Feeling Unsafe at School, Poverty Tied to Childhood Obesity

Feeling unsafe at school and growing up in poverty are both linked to a greater risk for childhood obesity, according to a new study by researchers at the University of Montreal and its affiliated Research Centre at CHU Sainte Justine children’s hospital.

“Childhood obesity is caused and sustained by a complex range of factors. Our research reveals a complex intertwining of feelings of being unsafe and poverty with obesity,” said senior author Dr. Tracie Barnett.

“Surprisingly, we have found that although victimization at school is linked to childhood obesity and more screen-time, screen-time itself was not correlated with obesity. This suggests a key role for feeling unsafe and victimization in perpetuating obesity.”

For the study, researchers looked at data provided by 1,234 Quebec children who had just entered secondary school. The students were asked about their feelings of safety at school and whether they had been verbally, socially or physically bullied.

In addition, teachers rated what the atmosphere was like at their school — such as whether there were areas the students were afraid to go to, for example.

“Youth who experienced chronic poverty were more likely to be overweight than those who hadn’t, yet these youth tended to have higher levels of physical activity, possibly due to lesser use of car transport,” said author Dr. Caroline Fitzpatrick.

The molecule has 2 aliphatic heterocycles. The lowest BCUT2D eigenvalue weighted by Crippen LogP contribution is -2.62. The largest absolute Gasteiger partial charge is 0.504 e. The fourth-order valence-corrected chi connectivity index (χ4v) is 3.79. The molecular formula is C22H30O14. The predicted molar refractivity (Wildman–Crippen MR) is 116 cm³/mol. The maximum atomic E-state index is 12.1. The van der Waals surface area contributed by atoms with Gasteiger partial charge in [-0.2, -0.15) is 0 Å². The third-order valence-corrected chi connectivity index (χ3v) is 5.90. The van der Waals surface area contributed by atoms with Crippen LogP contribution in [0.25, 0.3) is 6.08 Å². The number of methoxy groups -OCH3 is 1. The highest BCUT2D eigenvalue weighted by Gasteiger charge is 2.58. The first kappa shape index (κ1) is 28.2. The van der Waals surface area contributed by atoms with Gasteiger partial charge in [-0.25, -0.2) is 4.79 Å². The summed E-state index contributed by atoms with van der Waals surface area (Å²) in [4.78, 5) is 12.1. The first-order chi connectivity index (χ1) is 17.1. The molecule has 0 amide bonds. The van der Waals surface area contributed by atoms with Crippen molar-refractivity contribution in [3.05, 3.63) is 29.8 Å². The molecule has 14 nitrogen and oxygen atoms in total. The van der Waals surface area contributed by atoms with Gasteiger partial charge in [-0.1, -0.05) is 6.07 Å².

“Other factors such as feeling unsafe and being victimized at school helped explain underprivileged youths’ increased probability of being obese or overweight.” The team also found that boys were more at risk of feeling unsafe and being victimized at school than girls.

Furthermore, victimization at school may be a particular problem for youth living in poverty.

“Youth living in long-term poverty mainly report feeling unsafe at school due to their victimization,” said co-author Dr. Carolyn Côté-Lussier.

“However, youth who had experienced poverty in early childhood felt unsafe regardless of bullying, which may be due to feelings of vulnerability brought on by poverty or the effects of long-term stress on mental and physical health, a process referred to as allostatic load.”

“Our results suggest that there is also a family transmission of weight status, which underscores the prohibitive role of family poverty in terms of youth opportunities to adopt behaviors that will enable them to achieve healthy weights.”

“Part of the aim of this research is to identify population-level factors that can be targeted to improve youths’ feelings of safety,” explained Côté-Lussier.

“It may be difficult to reduce specific instances of bullying, but some of our research suggests that increasing neighborhood greenery and reducing disorder can improve youths’ perceptions of safety at school regardless of bullying.”

Barnett says the results demonstrate the need to address multiple environmental factors in order to fight childhood obesity.

“Increasing youths’ feelings of safety at school is one potential intervention amongst many that could buffer the relationship between poverty and being overweight,” she said.

“In addition to targeting actual school violence, a youth’s perception of safety at school might be increased by improving the neighborhood environment, his or her relationship with teachers and by encouraging a climate of respect and appreciation in the school as a whole.”

Source: University of Montreal